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Smoke from “smokeless” facility clouds Reserve airport

RESERVE — Local business owner Gene Borne is never surprised to smell putrid odors, see billowing smoke and find ashes coating airplanes and businesses along Airport Road in Reserve.

The wood waste incinerator down the road is the consistent culprit, according to Borne, who sees clouds of white smoke emerging from what was permitted to be a smokeless facility.

“Oftentimes, when they light it, the putrid smoke that comes out of it blows all over the businesses in the area,” Borne said. “Sometimes the employees have to go home. They don’t want to have to stay and work in that. We can’t seem to get any restitution.”

Crochet Equipment Co. has managed the Reserve bio-mass and wood waste disposal facility since May 2009.

Trees and wood waste products collected in St. John the Baptist Parish are incinerated for $14,000 per month, with the ash remnants used to fill holes in the work grounds.

The costs of the service are paid for by garbage collection fees, according to Parish President Natalie Robottom.

Borne does not see St. John Parish government or the Department of Environmental Quality poised to take action in a situation he sees as a public health and safety threat.

While taking off in an airplane, Borne had to halt as smoke blew across the runway and completely blocked his visibility.

“It’s very problematic for the businesses because we keep complaining, and the parish keeps telling us there is nothing we can do about it,” Borne said.

Complaints to DEQ have been equally unsuccessful, according to Borne. Episodes of heavy smoke often last an hour to an hour and a half, and DEQ cannot take action unless a representative directly observes the problem, Borne said.

This is problematic because DEQ is based two hours away from Reserve.

“Our contention is just don’t light it when the wind is blowing that way,” Borne said.

Robottom is well aware of the smoke that’s emerged from the smokeless incineration. It’s a mistake she contributes to human error.

“It appears to be problems with management and operation,” Robottom said, adding the person hired to run the system is not always present on-site.

“It’s paid by garbage fees,” Robottom said. “I think it’s well worth what we’re getting. It could be managed better. Mr. Crochet has terminated (employees) before, and he will again.”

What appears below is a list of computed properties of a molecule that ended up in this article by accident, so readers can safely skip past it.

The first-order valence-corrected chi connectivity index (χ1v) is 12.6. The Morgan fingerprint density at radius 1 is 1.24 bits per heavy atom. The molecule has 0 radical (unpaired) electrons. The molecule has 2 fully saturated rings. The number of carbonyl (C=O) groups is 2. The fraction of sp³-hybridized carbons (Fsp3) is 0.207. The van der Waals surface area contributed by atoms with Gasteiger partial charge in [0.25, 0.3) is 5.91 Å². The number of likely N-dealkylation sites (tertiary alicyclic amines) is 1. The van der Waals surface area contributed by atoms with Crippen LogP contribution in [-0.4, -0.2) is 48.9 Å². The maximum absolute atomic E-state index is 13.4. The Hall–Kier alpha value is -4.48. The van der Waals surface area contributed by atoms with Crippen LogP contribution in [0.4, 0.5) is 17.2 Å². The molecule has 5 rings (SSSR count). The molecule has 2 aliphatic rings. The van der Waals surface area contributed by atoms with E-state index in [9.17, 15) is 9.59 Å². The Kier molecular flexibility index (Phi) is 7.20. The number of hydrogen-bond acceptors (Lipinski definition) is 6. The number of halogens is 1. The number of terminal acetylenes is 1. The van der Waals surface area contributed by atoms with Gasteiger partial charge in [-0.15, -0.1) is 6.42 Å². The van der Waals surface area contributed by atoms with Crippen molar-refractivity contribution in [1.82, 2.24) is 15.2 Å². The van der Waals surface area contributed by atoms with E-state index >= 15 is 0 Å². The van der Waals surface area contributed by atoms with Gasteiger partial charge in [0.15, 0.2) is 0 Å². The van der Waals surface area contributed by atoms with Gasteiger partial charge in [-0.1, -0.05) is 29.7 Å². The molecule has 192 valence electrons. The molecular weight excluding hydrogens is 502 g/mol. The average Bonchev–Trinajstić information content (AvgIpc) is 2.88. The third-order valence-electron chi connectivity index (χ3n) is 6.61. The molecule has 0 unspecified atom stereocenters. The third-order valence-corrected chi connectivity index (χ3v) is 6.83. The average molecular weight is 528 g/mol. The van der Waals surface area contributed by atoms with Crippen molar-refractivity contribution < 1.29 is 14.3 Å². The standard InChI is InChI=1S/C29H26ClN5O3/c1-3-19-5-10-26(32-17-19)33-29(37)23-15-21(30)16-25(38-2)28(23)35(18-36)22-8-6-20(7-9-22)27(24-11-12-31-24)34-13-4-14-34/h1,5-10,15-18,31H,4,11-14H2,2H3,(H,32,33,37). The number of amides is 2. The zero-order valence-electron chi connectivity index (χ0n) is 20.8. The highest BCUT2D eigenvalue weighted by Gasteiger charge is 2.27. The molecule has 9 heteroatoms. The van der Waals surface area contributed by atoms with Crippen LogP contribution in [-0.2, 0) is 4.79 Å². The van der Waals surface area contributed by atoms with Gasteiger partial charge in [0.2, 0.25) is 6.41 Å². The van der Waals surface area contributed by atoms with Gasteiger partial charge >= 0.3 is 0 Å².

Attempts to reach Ronnie Crochet this week for comment were unsuccessful.

Councilman Larry Sorapuru Jr. has been in contact with Borne and others in the area. He raised concerns over the incinerator’s efficiency at a Parish Council meeting earlier this month.

No action was taken, though Council members agreed to look into the matter as Crochet’s contract nears expiration.

“I can smell it,” Sorapuru said about the incinerator. “People at the airport can smell it.”

If not addressed, Sorapuru believes the incinerator could shut down the Port of South Louisiana Executive Regional Airport, located on the same road. One option he sees is to ditch the incinerator in favor of grinding branches into mulch, which could be repurposed in parks and distributed to local gardeners.

“I’m asking to look at the numbers, look at what we’re doing, look at what other companies are doing. We don’t have to make a decision overnight,” Sorapuru said.

Additionally, Sorapuru said tree branches are piled in the facility’s yard and look to have not been touched in months.

Robottom said delays in incineration are for quality control.

“You’re not supposed to burn when it’s wet or when the wind is blowing in a certain direction,” Robottom said, noting a switch from incineration to grinding is not a quick solution.

“You’re talking more people, more costs, and it doesn’t fit into your current garbage collection fee,” Robottom said.

Councilman Lennix Madere Jr. said workers need some time to catch up from rainy day delays. However, he believes the contracted company should be penalized through fines for operational mistakes.